PROFESSIONAL JEALOUSY AND WHY I READ NEVERMOOR
I have a confession to make.
Sometimes (perhaps even often) when I hear of another author’s amazing success, an ugly green-eyed monster rises within me. Sad fact. (But I don’t think I’m alone here.)
Take the new “sensation” Nevermoor, by Jessica Townsend. I only became aware of this “sensation” a month or two ago, but when I read of the frantic bidding auction for the manuscript, the six figure advance, the rights deals to umpteen foreign territories and the 20th Century Fox film deal, followed by the great reviews, the mounting anticipation of its release and the amazing marketing campaign and author tour, well, there were so many conflicting emotions flitting around inside me that I ended up lumping them together and feeling, well, numb. Of course, I was excited for this young debut Australian author. (I can be nice. Sometimes.) What an astonishing thing to happen to your first manuscript! But, truth be told, I also found myself shaking my head and tutting and wondering why her?; why not me?; I’m a failure; I’m not good enough etc., etc., etc.
This is not healthy self-talk. But it happens. And again, I’m not alone here. We all do it, I think. We look at someone else’s successes, even the less glittery ones, and suddenly feel not good enough, not talented enough, not clever enough. A total fraud. Even if these are only fleeting thoughts – it happens. And I think it is best to recognise it for what it is – a creative’s natural self-doubt – and then push that self-doubt over a jolly steep cliff and get on with our own work. Because if allowed to fester, it can be destructive.
Back to Nevermoor. In this instance, it was easy for me to push aside my professional jealousies, because when I read a little more about the book, I knew that I could never write that book – my brain doesn’t work that way; it’s not my thing. (Kirkuk Reviews reviewed it as “… Harry Potter is meeting Alice in Wonderland ...”) Regardless of this, I bought the book on release (a signed copy no less) and keenly read it.
There has been an interesting debate online lately about whether a writer should read and if reading could at times stifle your writing. (See these great blog posts by Jen Storer and Sandy Fussell.) I firmly believe reading is crucial to developing the craft of writing. So, I read Nevermoor – not so I could find out what all the fuss was about, not so I could work out how to tap into the latest trend, not to try to emulate her success. But to learn.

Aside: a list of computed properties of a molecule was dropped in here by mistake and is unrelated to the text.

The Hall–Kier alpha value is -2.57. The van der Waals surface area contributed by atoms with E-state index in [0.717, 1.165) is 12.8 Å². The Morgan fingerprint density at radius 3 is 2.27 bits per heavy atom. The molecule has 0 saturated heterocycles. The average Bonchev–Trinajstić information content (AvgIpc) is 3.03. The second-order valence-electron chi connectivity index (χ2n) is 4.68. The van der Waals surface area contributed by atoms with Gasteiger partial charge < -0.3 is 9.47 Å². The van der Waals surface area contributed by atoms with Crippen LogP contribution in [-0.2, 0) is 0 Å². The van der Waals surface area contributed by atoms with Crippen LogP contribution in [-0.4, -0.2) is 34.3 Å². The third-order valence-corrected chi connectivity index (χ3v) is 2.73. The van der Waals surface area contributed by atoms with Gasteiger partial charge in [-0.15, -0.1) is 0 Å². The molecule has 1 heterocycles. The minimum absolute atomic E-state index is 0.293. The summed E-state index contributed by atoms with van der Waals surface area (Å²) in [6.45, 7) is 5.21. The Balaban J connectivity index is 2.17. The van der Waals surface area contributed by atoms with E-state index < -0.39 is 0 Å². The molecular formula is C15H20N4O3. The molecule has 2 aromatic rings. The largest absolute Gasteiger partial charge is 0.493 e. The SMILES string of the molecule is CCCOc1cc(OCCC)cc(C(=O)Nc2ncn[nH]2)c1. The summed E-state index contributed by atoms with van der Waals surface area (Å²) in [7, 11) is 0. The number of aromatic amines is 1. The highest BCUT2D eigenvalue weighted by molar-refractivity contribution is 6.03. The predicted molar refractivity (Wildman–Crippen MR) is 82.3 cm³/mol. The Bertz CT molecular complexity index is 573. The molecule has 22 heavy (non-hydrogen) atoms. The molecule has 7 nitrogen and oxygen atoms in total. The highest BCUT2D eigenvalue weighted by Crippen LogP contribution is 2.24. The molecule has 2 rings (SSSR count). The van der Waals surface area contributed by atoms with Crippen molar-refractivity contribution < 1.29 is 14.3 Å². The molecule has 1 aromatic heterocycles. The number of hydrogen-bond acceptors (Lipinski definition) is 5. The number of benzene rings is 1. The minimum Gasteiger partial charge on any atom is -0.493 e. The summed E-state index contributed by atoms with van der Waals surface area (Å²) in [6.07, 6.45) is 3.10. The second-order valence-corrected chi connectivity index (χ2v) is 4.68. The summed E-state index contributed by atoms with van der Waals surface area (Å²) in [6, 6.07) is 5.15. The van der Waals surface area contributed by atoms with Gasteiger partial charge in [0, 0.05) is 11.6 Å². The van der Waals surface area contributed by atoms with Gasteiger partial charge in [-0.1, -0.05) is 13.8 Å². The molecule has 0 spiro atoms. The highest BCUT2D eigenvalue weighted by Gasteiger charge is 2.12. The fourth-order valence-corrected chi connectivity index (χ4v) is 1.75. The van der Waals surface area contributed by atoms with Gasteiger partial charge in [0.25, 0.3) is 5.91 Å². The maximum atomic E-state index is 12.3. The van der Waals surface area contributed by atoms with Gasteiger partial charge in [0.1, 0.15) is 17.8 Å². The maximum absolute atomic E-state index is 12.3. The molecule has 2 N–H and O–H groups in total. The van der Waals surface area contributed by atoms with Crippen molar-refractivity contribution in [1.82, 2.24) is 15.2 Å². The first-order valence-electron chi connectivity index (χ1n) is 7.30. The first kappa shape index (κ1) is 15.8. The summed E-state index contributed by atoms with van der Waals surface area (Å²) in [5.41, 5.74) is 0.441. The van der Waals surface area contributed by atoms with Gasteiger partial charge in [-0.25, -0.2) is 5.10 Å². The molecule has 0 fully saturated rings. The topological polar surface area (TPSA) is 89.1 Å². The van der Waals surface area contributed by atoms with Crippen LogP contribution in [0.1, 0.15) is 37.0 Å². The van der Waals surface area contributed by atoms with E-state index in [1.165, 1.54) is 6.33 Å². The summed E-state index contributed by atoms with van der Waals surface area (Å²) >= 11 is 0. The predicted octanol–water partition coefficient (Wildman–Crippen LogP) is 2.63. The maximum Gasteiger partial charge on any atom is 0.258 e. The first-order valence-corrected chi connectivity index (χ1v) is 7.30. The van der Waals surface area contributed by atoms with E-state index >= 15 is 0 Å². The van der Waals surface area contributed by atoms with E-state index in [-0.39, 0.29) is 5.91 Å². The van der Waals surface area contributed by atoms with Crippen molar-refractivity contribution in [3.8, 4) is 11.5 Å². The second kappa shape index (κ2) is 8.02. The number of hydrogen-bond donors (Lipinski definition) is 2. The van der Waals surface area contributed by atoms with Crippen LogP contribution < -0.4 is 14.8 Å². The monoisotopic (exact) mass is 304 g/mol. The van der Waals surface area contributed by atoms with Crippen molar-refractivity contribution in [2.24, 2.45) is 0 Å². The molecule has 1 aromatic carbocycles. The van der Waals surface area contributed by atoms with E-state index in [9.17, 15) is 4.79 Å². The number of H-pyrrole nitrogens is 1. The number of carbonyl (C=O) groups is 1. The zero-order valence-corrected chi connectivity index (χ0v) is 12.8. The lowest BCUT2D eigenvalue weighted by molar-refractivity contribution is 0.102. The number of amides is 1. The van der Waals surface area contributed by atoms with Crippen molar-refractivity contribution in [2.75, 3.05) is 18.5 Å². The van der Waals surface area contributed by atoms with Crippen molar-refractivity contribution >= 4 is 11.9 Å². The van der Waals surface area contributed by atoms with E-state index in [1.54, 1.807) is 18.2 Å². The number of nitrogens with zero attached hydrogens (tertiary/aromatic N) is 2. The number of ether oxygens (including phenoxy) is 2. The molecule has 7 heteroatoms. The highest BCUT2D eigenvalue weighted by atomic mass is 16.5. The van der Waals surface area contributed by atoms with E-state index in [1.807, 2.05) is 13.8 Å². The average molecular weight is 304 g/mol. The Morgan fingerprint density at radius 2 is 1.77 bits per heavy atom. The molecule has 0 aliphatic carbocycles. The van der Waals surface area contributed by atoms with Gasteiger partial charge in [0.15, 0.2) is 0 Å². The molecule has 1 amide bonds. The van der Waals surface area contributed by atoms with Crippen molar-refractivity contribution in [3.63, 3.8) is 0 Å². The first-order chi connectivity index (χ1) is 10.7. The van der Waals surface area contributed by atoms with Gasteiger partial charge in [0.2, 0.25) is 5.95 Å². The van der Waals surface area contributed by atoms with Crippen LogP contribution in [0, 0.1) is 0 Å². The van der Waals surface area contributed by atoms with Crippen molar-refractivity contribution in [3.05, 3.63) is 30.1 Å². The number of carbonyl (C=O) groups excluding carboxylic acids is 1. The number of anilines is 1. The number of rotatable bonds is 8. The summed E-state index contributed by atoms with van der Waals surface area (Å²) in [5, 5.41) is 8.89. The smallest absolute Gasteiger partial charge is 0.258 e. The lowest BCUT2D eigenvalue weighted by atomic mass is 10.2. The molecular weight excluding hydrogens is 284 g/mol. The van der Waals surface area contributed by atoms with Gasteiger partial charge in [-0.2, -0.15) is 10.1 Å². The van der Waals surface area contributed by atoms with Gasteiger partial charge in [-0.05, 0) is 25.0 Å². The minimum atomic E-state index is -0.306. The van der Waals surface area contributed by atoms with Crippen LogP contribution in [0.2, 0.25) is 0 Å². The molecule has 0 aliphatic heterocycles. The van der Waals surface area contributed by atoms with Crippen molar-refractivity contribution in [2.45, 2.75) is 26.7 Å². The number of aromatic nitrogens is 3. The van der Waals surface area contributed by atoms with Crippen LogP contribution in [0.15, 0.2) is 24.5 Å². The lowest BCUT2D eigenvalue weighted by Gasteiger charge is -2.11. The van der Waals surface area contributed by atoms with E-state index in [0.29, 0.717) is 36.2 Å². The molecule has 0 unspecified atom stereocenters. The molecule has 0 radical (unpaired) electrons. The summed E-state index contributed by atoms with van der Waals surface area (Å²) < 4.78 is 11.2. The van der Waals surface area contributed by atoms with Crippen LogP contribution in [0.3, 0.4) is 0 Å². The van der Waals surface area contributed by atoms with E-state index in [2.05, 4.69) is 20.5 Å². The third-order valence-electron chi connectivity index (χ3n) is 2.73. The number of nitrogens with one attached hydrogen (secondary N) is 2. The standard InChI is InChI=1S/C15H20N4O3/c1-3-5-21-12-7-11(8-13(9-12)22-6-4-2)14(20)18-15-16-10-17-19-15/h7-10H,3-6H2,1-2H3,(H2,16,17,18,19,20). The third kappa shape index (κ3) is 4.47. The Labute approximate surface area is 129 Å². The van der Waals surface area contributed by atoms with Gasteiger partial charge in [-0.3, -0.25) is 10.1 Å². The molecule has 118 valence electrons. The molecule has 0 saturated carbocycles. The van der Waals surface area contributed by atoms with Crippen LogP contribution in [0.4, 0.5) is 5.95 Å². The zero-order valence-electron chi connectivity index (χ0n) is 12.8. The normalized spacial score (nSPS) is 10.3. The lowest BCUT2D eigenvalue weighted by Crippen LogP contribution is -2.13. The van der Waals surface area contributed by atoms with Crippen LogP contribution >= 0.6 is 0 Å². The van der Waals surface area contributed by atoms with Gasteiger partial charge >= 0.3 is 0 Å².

Here’s my three main reasons:
- As a writing coach, publishing consultant and editor, I need to know what the market is responding to and why. If something is “hot” right now, I need to be able to talk about it from a position of knowledge, not hearsay.
- As a children’s literature and literacy advocate and enthusiast, I need to know if I should recommend this book to readers and teachers. (Which I most definitely would, btw – especially to fantasy lovers and Harry Potter fans.)
- Most importantly, as an author, I read Nevermoor because I was sure there would be some lessons within the pages for me – even though it isn’t my preferred genre. And, yes, by reading as a writer, which means analysing as I read, I did make some great discoveries about characterisation, pacing, originality, setting and so on. I identified what I thought were the book’s flaws and also its strengths. I thought about these in the context of the book that I am planning and the one in its third draft. Not in a “how can I emulate this?” way, but in a “how can I improve my craft?” way. What elements can I strengthen? What traps should I avoid?
So, what this rambling post is trying to say is this: don’t let the success of others and those ugly professional jealousies intimidate you. Accept that you’re human, shove the green-eyed monster over a cliff, and then set out to do the best YOU can do. And know that’s enough.
(And Suzie Q, note to self: listen to your own advice sometimes, will you?)